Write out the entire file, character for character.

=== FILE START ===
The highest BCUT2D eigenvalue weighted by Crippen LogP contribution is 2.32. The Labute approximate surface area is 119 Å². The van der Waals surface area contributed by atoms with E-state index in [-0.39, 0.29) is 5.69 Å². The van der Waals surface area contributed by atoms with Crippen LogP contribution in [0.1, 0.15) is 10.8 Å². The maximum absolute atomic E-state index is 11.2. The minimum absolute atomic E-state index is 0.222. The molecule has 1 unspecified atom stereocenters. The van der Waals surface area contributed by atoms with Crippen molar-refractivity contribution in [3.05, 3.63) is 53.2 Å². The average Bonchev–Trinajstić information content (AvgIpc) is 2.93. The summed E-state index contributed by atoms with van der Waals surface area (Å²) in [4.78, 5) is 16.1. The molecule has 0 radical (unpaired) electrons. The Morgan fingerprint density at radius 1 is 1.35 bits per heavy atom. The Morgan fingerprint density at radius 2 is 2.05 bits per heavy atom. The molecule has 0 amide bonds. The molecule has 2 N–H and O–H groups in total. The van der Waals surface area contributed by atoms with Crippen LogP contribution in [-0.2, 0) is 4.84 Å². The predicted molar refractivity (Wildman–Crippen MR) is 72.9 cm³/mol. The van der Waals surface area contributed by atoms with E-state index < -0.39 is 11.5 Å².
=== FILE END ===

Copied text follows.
The highest BCUT2D eigenvalue weighted by Crippen LogP contribution is 2.32. The Labute approximate surface area is 119 Å². The van der Waals surface area contributed by atoms with E-state index in [-0.39, 0.29) is 5.69 Å². The van der Waals surface area contributed by atoms with Crippen LogP contribution in [0.1, 0.15) is 10.8 Å². The maximum absolute atomic E-state index is 11.2. The minimum absolute atomic E-state index is 0.222. The molecule has 1 unspecified atom stereocenters. The van der Waals surface area contributed by atoms with Crippen molar-refractivity contribution in [3.05, 3.63) is 53.2 Å². The average Bonchev–Trinajstić information content (AvgIpc) is 2.93. The summed E-state index contributed by atoms with van der Waals surface area (Å²) in [4.78, 5) is 16.1. The molecule has 0 radical (unpaired) electrons. The Morgan fingerprint density at radius 1 is 1.35 bits per heavy atom. The Morgan fingerprint density at radius 2 is 2.05 bits per heavy atom. The molecule has 0 amide bonds. The molecule has 2 N–H and O–H groups in total. The van der Waals surface area contributed by atoms with Crippen LogP contribution in [-0.2, 0) is 4.84 Å². The predicted molar refractivity (Wildman–Crippen MR) is 72.9 cm³/mol. The van der Waals surface area contributed by atoms with E-state index < -0.39 is 11.5 Å².